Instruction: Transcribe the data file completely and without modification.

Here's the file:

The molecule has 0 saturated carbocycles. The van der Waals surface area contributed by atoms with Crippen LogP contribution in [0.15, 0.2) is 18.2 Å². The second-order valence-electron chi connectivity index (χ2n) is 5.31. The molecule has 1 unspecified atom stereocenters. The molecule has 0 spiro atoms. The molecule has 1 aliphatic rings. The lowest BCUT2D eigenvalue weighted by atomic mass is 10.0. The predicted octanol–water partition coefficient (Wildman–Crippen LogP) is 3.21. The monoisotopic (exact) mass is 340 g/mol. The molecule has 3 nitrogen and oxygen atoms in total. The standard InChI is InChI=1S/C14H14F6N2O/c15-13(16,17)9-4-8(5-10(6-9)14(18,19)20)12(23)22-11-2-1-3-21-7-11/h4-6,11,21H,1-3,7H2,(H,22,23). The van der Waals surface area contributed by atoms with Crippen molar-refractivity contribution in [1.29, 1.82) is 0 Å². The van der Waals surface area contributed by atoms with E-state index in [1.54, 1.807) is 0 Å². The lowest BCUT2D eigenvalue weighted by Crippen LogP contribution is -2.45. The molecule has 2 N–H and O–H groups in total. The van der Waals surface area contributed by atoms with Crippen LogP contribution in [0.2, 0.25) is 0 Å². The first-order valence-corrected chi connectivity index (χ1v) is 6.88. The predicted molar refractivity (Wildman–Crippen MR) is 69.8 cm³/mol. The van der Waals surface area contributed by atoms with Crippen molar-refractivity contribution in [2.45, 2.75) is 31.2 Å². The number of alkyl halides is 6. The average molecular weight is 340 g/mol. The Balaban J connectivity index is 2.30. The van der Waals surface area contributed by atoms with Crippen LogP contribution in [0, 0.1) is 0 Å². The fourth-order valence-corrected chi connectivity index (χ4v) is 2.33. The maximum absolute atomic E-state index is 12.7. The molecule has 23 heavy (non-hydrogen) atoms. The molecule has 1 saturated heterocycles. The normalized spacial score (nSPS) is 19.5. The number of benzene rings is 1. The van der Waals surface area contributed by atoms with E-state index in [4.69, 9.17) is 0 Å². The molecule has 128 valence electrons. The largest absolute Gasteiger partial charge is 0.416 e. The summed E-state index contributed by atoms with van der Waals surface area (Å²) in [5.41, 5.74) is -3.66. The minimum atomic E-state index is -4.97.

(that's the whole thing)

The molecule has 0 saturated carbocycles. The van der Waals surface area contributed by atoms with Crippen LogP contribution in [0.15, 0.2) is 18.2 Å². The second-order valence-electron chi connectivity index (χ2n) is 5.31. The molecule has 1 unspecified atom stereocenters. The molecule has 0 spiro atoms. The molecule has 1 aliphatic rings. The lowest BCUT2D eigenvalue weighted by atomic mass is 10.0. The predicted octanol–water partition coefficient (Wildman–Crippen LogP) is 3.21. The monoisotopic (exact) mass is 340 g/mol. The molecule has 3 nitrogen and oxygen atoms in total. The standard InChI is InChI=1S/C14H14F6N2O/c15-13(16,17)9-4-8(5-10(6-9)14(18,19)20)12(23)22-11-2-1-3-21-7-11/h4-6,11,21H,1-3,7H2,(H,22,23). The van der Waals surface area contributed by atoms with Crippen molar-refractivity contribution in [1.29, 1.82) is 0 Å². The van der Waals surface area contributed by atoms with E-state index in [1.54, 1.807) is 0 Å². The lowest BCUT2D eigenvalue weighted by Crippen LogP contribution is -2.45. The molecule has 2 N–H and O–H groups in total. The van der Waals surface area contributed by atoms with Crippen LogP contribution in [0.2, 0.25) is 0 Å². The first-order valence-corrected chi connectivity index (χ1v) is 6.88. The predicted molar refractivity (Wildman–Crippen MR) is 69.8 cm³/mol. The van der Waals surface area contributed by atoms with Crippen molar-refractivity contribution in [2.45, 2.75) is 31.2 Å². The number of alkyl halides is 6. The average molecular weight is 340 g/mol. The Balaban J connectivity index is 2.30. The van der Waals surface area contributed by atoms with Crippen LogP contribution in [0, 0.1) is 0 Å². The fourth-order valence-corrected chi connectivity index (χ4v) is 2.33. The maximum absolute atomic E-state index is 12.7. The molecule has 23 heavy (non-hydrogen) atoms. The molecule has 1 saturated heterocycles. The normalized spacial score (nSPS) is 19.5. The number of benzene rings is 1. The van der Waals surface area contributed by atoms with E-state index in [4.69, 9.17) is 0 Å². The molecule has 128 valence electrons. The largest absolute Gasteiger partial charge is 0.416 e. The summed E-state index contributed by atoms with van der Waals surface area (Å²) in [5.41, 5.74) is -3.66. The minimum atomic E-state index is -4.97.